a. See the Secretary of Treasuries limitations or releasing lender of liability under the Troubled Asset Relief Program
2. We moved out of the property and it is now starting for closure proceedings.
a. In many states, abandoning the property allows the lender an advantage; i.e. acceleration, lockout..
3. In the document it stated that the lender is requesting that paperwork be filled out for deed in lieu of foreclosure.
a. Deed in lieu means your surrendering the statutory foreclosure process
4. Papers were signed and we put a letter attached explaining the whole story, however there is no response
a. Sound like TMI
5. My Mom just received a summons, and my brothers just received a copy of the letters that I sent along with notice of filing and I myself received a summons.
a. The ownerâ€™s rights are separate in foreclosure from tenantâ€™s rights. You may have claimed to be in the property 60 days after the home goes to sale. Your served with advance notice as a "holdover" tenant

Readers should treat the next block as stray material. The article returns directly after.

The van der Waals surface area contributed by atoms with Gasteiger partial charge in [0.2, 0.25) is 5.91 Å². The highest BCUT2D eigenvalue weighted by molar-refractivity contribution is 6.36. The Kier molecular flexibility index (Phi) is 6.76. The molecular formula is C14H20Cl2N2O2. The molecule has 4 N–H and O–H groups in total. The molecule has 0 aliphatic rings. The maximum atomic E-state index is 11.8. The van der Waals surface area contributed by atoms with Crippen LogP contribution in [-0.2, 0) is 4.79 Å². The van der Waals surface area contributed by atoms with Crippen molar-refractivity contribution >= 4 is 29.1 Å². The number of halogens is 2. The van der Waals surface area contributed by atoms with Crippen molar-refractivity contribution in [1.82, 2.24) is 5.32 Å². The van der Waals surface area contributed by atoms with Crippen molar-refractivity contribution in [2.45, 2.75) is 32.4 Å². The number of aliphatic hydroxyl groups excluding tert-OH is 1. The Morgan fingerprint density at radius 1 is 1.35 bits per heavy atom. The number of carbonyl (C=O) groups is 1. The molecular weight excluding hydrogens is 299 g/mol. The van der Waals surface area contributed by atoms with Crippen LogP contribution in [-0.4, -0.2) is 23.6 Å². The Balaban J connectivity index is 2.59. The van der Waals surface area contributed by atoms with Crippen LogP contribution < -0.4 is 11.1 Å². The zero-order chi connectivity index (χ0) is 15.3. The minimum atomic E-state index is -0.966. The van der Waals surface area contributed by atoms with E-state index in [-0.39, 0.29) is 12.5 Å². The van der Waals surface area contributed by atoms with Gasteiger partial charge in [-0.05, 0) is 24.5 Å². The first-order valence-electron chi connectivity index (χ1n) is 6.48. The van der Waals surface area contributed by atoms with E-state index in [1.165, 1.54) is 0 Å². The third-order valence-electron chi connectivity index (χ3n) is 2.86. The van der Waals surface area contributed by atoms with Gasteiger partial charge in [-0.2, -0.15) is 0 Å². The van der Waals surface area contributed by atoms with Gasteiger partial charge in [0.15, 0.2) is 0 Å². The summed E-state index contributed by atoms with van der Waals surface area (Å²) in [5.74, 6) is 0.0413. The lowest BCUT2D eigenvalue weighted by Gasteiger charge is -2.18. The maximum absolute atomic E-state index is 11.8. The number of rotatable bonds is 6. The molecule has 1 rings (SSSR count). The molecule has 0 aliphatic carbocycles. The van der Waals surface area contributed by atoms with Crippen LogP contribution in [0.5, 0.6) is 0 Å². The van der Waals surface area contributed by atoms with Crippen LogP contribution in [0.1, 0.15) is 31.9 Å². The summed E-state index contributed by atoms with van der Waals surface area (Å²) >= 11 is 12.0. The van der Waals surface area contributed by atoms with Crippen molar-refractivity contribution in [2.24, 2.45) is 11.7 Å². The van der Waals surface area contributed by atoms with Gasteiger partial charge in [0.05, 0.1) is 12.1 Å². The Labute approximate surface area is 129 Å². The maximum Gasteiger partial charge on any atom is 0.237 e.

6. Do my Mom and I have to respond to the summons? My Mom and I are not on the title or deed. Is this typical?
* Again - my gut says itâ€™s to avoid a holdover if you were still in the property. I donâ€™t see where a deed in lieu would include a deficiency judgment.
I believe in doing your homework before seeing an attorney. But you are all over the board here and its difficult to say what the issues and remedies are absent seeing documents you was served. Moving out and singing a deed in lieu tells me your throwing away any rights you may have had here.
Get an attorney N* O* W
Ps. First answer - very impressed. Good job
Web Reference: http://www.borrowerhotline.com
I am not sure what you signed. If you signed the wrong papers *perhaps* you signed something that said you took posession of his debt. I would doubt it.
The other issue that could possibly mean your mom is able to be held liable for this debt is marriage. With marriage comes legal rights and responsibilities. It is possible she kept his part of the debt unless state law does not allow this.
To be safe, to be sure I would strongly suggest talking to a lawyer and losing a few hundred$$$ while doing it. It may be a lot cheaper to pay a lawyer than to be unrepresented.
If you are low income you may be able to find low income legal assistance ( for free). Check with the department of human services in your area. Also, you can ask your local and state representatives. They will know where to send you for help. Their phone number is listed in the book.
IF the summons says you need to appear at this date and time, yes, you need to appear at that day and time. It could be nothing more than an informal meeting to take care of this situation in a legally binding way under oath.